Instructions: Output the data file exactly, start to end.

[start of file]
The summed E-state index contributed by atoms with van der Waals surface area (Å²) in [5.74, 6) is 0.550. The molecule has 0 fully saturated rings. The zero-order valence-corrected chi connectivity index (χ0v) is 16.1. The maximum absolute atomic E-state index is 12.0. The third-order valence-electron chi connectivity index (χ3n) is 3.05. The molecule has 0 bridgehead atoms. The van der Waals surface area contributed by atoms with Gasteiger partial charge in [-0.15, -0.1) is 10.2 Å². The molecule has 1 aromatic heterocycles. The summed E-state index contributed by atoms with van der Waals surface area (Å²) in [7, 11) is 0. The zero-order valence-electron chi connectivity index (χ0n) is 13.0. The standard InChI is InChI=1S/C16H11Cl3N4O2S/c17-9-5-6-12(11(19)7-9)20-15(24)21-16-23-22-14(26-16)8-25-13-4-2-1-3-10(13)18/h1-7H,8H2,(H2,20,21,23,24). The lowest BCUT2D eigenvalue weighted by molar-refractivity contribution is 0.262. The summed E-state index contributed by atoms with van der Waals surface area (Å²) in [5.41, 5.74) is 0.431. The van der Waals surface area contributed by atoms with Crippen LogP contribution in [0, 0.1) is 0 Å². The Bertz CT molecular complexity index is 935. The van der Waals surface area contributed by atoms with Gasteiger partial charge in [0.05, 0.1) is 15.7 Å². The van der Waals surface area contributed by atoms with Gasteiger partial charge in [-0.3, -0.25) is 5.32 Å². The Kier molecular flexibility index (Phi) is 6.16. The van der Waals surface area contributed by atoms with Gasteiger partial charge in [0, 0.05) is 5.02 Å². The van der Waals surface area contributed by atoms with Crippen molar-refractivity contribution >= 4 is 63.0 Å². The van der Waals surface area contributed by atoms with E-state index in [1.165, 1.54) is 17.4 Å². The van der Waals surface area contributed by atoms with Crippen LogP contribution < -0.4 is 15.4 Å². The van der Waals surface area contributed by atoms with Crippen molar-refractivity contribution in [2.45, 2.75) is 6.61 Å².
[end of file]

The summed E-state index contributed by atoms with van der Waals surface area (Å²) in [5.74, 6) is 0.550. The molecule has 0 fully saturated rings. The zero-order valence-corrected chi connectivity index (χ0v) is 16.1. The maximum absolute atomic E-state index is 12.0. The third-order valence-electron chi connectivity index (χ3n) is 3.05. The molecule has 0 bridgehead atoms. The van der Waals surface area contributed by atoms with Gasteiger partial charge in [-0.15, -0.1) is 10.2 Å². The molecule has 1 aromatic heterocycles. The summed E-state index contributed by atoms with van der Waals surface area (Å²) in [7, 11) is 0. The zero-order valence-electron chi connectivity index (χ0n) is 13.0. The standard InChI is InChI=1S/C16H11Cl3N4O2S/c17-9-5-6-12(11(19)7-9)20-15(24)21-16-23-22-14(26-16)8-25-13-4-2-1-3-10(13)18/h1-7H,8H2,(H2,20,21,23,24). The lowest BCUT2D eigenvalue weighted by molar-refractivity contribution is 0.262. The summed E-state index contributed by atoms with van der Waals surface area (Å²) in [5.41, 5.74) is 0.431. The van der Waals surface area contributed by atoms with Crippen LogP contribution in [0, 0.1) is 0 Å². The Bertz CT molecular complexity index is 935. The van der Waals surface area contributed by atoms with Gasteiger partial charge in [0.05, 0.1) is 15.7 Å². The van der Waals surface area contributed by atoms with Gasteiger partial charge in [-0.3, -0.25) is 5.32 Å². The Kier molecular flexibility index (Phi) is 6.16. The van der Waals surface area contributed by atoms with Gasteiger partial charge in [0, 0.05) is 5.02 Å². The van der Waals surface area contributed by atoms with Crippen molar-refractivity contribution >= 4 is 63.0 Å². The van der Waals surface area contributed by atoms with E-state index in [1.165, 1.54) is 17.4 Å². The van der Waals surface area contributed by atoms with Crippen LogP contribution < -0.4 is 15.4 Å². The van der Waals surface area contributed by atoms with Crippen molar-refractivity contribution in [2.45, 2.75) is 6.61 Å².